Do you still remember 751 South? It’s a real estate project that eventually won a hard-fought and kind of convoluted legal battle for the right to develop directly adjacent to Jordan Lake.
I wouldn’t blame you for forgetting about this project, since it’s been in development limbo for the past year. Even though it ultimately won approval at the county level, there’s a hiccup: it needs water and sewer service, and up to now Durham hasn’t been too keen on giving it.
751 South, you see, is generally viewed with a certain degree of… skepticism. This is not only due to the potential environmental impact on Jordan Lake, but also to the fact that it would feed South Durham’s already legendary appetite for sprawl: the project aims to create a new suburb in a formerly rural area near Southpoint.
Things were so hostile between the city and the developers, in fact, that legislation was introduced in 2012 that would have forced Durham to provide services to the project. The legislation failed at the time, and the future of the project was unclear.
Now, dear readers, you may have noticed that the political climate in Raleigh has changed a bit since 2012. The situation with 751 South looks like it ticks all the boxes for GOP intervention:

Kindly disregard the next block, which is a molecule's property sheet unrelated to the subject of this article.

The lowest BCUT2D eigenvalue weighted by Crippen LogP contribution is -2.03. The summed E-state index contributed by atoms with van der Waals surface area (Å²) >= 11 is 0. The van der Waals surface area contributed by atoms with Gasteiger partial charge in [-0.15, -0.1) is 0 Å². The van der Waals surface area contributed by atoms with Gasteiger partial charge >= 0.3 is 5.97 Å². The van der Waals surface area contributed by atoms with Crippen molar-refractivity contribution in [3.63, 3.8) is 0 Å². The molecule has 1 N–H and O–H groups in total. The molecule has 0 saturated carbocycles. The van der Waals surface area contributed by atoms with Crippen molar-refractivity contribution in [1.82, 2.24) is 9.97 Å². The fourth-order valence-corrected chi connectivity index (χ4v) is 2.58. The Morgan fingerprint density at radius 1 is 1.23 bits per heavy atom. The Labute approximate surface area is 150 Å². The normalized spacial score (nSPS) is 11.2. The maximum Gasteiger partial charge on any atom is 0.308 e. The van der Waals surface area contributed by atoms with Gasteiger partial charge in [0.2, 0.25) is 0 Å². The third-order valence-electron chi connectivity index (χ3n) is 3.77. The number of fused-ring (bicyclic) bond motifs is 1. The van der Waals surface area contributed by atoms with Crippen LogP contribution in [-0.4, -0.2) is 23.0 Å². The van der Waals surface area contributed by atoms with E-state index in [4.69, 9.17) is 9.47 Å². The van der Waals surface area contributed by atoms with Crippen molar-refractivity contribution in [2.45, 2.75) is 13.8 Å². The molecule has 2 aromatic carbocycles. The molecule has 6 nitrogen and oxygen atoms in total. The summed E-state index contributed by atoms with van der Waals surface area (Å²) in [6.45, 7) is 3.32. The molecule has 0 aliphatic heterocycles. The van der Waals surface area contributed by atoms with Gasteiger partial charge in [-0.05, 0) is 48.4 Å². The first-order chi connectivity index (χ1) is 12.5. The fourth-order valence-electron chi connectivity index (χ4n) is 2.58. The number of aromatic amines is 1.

- Remove local control? Check.
- Piss off environmentalists and hippies? Double check.
- Help out some “job creator” buds? You betcha.
Although (surprisingly?) no legislation has yet been proposed, the threat of the GOP swooping in and kicking dirt in Durham’s face is omnipresent, and so Bell tried to get ahead of the situation by re-opening the discussion with 751 South developers. The developers have now officially filed for annexation, and the Council is set to vote on it June 3.
What assurances are the Council looking for here? Well, not much: funds from the developers to support widening roads, and basically nothing else.
The Council is hoping to get an amendment to the City’s charter attached to a bill (cause of crossover, natch) which would allow it to delay annexation by 10 years. Under the current rules, the City has to make a final determination on annexation three years after agreeing to provide services, but they argue that in this case that doesn’t give them enough time to see how the development will play out.
The bottom line is that the Council is boned here. If they were to try to squeeze any meaningful concessions out of 751 South (or heaven forbid actually oppose it outright), the developers would simply go to their pals in Raleigh, and the GOP would pass laws that force Durham to provide services anyway. Presumably Bell figures that by rolling over and handing 751 South what it wants, the city can at least avoid the ugliness of explicitly having control stripped away from it by legislation (a la Asheville).
It will be interesting to watch the vote on this one, because pragmatism is going to conflict directly with ideology for several Council members.